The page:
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Major CURA funding announced for Cayuga language revitalization


Dr. Carrie Dyck was awarded a major SSHRC grant to research Cayuga language maintenance.

By Janet Harron

Dr. Carrie Dyck knows that big trees grow from small seeds.

Last year the associate professor in the Linguistics department was awarded a $20,000 SSHRC development grant under the Letter of Intent program to prepare a CURA proposal. This year her proposal on Cayuga language maintenance has borne fruit – to the tune of $999,947 over five years.

Dr. Dyck says she and her Six Nations community partners are thrilled.

“They would say Gwahs oyanre which means very good or totally cool,” she laughs. Dr. Dyck puts the almost million dollar grant in perspective by relating that the Department of Canadian Heritage’s Aboriginal Language Initiative currently commits $5 million per year toward all the First Nations languages in Canada. Since there are about 50 languages and several thousand tribal councils and bands in the country, it doesn’t take a math whiz to deduce that the five million per year doesn’t go very far.

“I applaud Dr. Dyck for her interest and initiative in advancing knowledge of Cayuga,” said Dr. Ray Gosine, vice-president (research) pro tempore. “This project is another example of how researchers from our Faculty of Arts are leading the way across this country, collaborating with community groups, grassroots partners, specialized researchers, and other post-secondary institutions, to explore and better appreciate chapters of Canada’s distinct heritage and culture.”

Team members on the project include the partner organization, the Woodland Cultural Centre (Brantford Ontario), and co-investigator Amos Key, a Cayuga speaker. Other team members include various community organizations such as the Six Nations Language Council, the Six Nations Polytechnical Institute (affiliated with McMaster University), and the Tecumseh Centre (Faculty of Education, Brock University, St. Catharines).

Dr. Dyck hopes to bring in researchers from Glendon College (York University) to work on the project as well as other post-secondary institutions in the southwestern Ontario region. More importantly, the group will also collaborate with grassroots learning associations such as the Jake Thomas Learning Centre (named for the late Iroquoian orator, artist, and educator Chief Jake Thomas).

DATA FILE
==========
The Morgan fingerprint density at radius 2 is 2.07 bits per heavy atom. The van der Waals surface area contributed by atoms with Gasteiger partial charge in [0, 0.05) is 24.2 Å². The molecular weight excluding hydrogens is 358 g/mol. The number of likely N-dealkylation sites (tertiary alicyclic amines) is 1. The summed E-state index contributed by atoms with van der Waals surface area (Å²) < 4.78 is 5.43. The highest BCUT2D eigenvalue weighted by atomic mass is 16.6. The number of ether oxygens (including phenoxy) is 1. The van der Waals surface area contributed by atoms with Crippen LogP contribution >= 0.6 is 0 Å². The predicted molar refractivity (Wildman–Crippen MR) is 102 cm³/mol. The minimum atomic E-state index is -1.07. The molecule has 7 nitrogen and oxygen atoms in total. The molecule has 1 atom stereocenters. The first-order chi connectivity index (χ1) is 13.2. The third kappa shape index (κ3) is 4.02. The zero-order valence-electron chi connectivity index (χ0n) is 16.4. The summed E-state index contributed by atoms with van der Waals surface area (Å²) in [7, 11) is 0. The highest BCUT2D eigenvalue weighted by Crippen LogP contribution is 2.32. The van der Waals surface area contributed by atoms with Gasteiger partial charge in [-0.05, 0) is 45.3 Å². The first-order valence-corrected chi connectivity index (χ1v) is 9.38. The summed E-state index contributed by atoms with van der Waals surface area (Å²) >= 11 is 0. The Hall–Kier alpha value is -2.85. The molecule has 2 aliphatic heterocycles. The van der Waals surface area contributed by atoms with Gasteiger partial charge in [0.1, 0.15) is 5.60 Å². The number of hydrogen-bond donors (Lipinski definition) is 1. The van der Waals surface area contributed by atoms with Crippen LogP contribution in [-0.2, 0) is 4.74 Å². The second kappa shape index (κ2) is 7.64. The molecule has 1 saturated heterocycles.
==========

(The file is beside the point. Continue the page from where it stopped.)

The research team will focus its energies initially on three key groups – children of under five years of age enrolled in a pre-school immersion program, people between 40 and 70 years of age who were discouraged from speaking Cayuga while growing up but who understand it, and adult second language learners who are currently at the advanced intermediate level.

Another challenge, according to Dr. Dyck, is to expand the spoken language from private homes and community Longhouses to the public domain. She also wants to see an increase in the prestige of Cayuga, whereby, for example, people in positions of authority would use Cayuga expressions corresponding to hello, good-bye, etc. The team also plans to utilize both traditional and new media to enhance the status of the language.
“Ideally we want to see transmission between parents and kids – this is key if you want to maintain it [Cayuga] as a second language. One daycare is currently getting fluent speakers together with kids,” said Dr. Dyck. Accomplishing this goal often means that a generation is being skipped (grandparents are teaching grandchildren); an advantage is that the language is still being transmitted the way it always has, from an older generation to a younger one.

Revitalizing a language is a huge challenge. Many might question why the work is even necessary or useful, seeing as there are so few speakers of Cayuga anywhere.

Not surprisingly, Dr. Dyck has a strong response.

“What we have to address is the political environment that says these languages are dying because they are economically useless. We can’t judge a language on an economic model,” she said emphatically. “It’s social Darwinism to suggest that certain languages have survived because they are somehow inherently better when that’s not what happened. As English speakers, if we had been systematically beaten for speaking, removed from our parents, and told that our language was dirty, substandard and deficient, how long would English have survived?”

Dr. Dyck goes on to say, “The whole question is framed incorrectly. It shouldn’t be ‘Why should these languages survive?’ but ‘Why shouldn’t they survive?’ It’s a basic human rights issue.”
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